Reducing Spam, Burning DVDs, Another Laptop
February 1, 2004
My wife bought another laptop, so I get her old one. This has allowed me the opportunity to finally try out the DVD burner. I also want to take a stab at Spam this month.
By Scott Lewis
The New Laptop
My wife's laptop was acting up pretty badly. It would shut down for no reason. And shut down fast. It was if the power was cut, with no battery. It would even shut down while trying to boot up. It was getting very frustrating. Her brother has been using the laptop quite a bit lately and I initially thought it might be a virus or something. He has the bad habit of clicking yes to anything that pops up. I hope readers of this
column know better than to do that. He has also installed RealOne and a couple of other things. I am more concerned with the pop-ups he says yes to. They install all kinds of nasty ad ware and spy ware. Any of which could be part of the problem.
I tried cleaning up the laptop. I uninstalled everything I could. I used Startup Cop Pro from PC Magazine.
Finally I tried to run Spybot's Search and Destroy. I could not get through SpyBot's program. The machine would shut down in the middle of the scan. Never at exactly the same spot, however.
At this point I had not eliminated a hardware problem. Maybe we were tripping on some bad memory. We originally bought a laptop three years ago, and this is the most recent replacement under the extended warrantee that we received 6 months ago. You can go through the Archive of this site to find out all about our laptop woes from the past. This laptop was just out of the extended warrantee, and may or may not be covered by the a factory warrantee since it was a replacement from an extended warrantee. Since I could not pin point it for sure to hardware or software, I was reluctant to try to get it fixed.
But my wife wanted something more reliable. So we bought a new Toshiba laptop. Its specs were almost the same as the old one. But it was a lot cheaper, and actually has a couple of things the old Toshiba (if six months is old) was missing. Primary was the new laptop has 802.11g wireless built in. The old one has 802.11b. However, I was using a Linksys PC Card to get 802.11g with the old laptop.
For those of you that care, the basic specs are: 2.8 GHz P4, 512MB Memory, 60 GB hard drive, DVD & CD burner, 15 inch screen. The new one runs quite a bit cooler that the old one. In fact when the fan in the old laptop kicks on it sound a little like a plane taking off. And it is fairly noisy. The new laptop is at least half as quite, probably more.
After running the old laptop for a while and trying to determine the problem I was still stumped. My brother-in-law would use it for hours with no trouble. Then I would get on it in the evening and it would start shutting down. I finally did manage to get SpyBot to run through to completion. I could not pinpoint any software as the culprit.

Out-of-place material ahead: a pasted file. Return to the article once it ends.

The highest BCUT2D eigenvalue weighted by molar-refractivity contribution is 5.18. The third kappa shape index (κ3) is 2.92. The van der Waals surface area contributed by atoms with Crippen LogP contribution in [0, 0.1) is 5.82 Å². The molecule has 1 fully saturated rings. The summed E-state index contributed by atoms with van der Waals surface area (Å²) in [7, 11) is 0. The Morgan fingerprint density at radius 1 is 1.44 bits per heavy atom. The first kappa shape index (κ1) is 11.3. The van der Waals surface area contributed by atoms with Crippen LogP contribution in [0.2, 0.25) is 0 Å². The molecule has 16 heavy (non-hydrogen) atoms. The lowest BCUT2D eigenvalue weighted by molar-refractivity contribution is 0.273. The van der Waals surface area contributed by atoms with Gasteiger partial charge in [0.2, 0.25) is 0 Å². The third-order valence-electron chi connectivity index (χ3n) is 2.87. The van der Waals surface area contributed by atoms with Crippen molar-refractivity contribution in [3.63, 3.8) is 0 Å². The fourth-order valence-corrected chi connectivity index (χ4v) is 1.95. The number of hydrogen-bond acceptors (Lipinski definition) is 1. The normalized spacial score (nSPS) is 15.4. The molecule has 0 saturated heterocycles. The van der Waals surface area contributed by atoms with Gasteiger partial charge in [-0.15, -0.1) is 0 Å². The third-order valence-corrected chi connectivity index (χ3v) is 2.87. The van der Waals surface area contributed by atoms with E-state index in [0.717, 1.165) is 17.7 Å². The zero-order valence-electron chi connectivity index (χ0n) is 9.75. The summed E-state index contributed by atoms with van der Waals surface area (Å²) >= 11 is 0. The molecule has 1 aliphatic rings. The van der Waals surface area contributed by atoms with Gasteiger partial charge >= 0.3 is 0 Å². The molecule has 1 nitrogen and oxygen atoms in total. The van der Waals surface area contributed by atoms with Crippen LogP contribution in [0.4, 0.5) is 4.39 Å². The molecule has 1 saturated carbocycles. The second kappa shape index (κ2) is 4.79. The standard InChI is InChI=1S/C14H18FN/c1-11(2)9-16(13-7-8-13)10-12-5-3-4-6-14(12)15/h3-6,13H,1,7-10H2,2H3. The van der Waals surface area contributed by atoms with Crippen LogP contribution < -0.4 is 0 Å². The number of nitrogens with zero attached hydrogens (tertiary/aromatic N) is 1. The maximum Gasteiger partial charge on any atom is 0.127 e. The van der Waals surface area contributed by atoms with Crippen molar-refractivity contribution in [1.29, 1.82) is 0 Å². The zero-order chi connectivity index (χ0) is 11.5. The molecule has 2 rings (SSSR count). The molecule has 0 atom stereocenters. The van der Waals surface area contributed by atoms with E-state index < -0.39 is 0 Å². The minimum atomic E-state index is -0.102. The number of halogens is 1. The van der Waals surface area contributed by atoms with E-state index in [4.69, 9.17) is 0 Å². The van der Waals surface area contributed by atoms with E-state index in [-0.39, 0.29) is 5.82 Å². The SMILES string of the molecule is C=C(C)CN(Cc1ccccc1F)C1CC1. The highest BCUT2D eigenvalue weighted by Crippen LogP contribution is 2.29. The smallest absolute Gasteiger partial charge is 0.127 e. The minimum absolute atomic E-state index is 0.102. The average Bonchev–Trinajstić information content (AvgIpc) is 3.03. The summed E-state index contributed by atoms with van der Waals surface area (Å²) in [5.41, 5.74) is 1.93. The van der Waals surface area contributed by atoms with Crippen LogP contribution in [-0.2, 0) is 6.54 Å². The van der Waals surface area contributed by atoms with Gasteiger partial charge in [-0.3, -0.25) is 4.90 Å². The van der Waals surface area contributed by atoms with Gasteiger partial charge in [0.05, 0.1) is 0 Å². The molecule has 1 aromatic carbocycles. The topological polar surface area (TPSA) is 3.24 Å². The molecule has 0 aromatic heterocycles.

Then I took the laptop to New York to watch DVDs on the plane rides. I would search for wall outlets in the airports to extend the range I could watch movies. It went well. I only had a brief period where it shut down. However, because I had to turn it off frequently I started assuming the problem was heat related.
Sure enough I think the laptop is overheating and shutting down. I need to do some more testing, but if I turn it off instead of leaving it on 24/7 I don't have a problem. I noticed the grill on the bottom of the laptop was dirty and I will need to remove it to get the dirt out (or it will fall in). Also, I leave the laptop along side my bed. When my brother-in-law or I (or my wife, when it was hers) used the laptop it was almost always on the bed. The problem with this is that when the fan comes on it is supposed to suck air from under the laptop and blow it out the back. Well, when it is on the bed it is sucking air through a bedspread. This has got to be bad for the laptop's cooling capabilities.
I burned my first DVD. In fact I burned 5, with one failure. The 5th disc I tried to burn failed and the disc was unreadable. What is weird is that two of the other discs reported an error
writing to disc, but those discs were read fine by both our laptops. At this point I am only
burning data to DVD. I am attempting to backup my server. Since I only had a 5 pack of DVD-R blanks I was stopped short of getting everything on DVD that I wanted.
I am having a little trouble with know exactly how much data will fit on a disc. When I tried to burn 4.5 GB of data onto a 4.7 GB blank the software reported that it would need more than one disc. I had to remove stuff until I was down to about 4.1 GB of data. I did not have time, or the spare discs to see if it would really need more than one disc to burn 4.3 to 4.5 GB of data to a 4.7 GB disc. When I buy more discs I will try to experiment. At the least I need to know what the software will brun as the maximum amount of data to disc.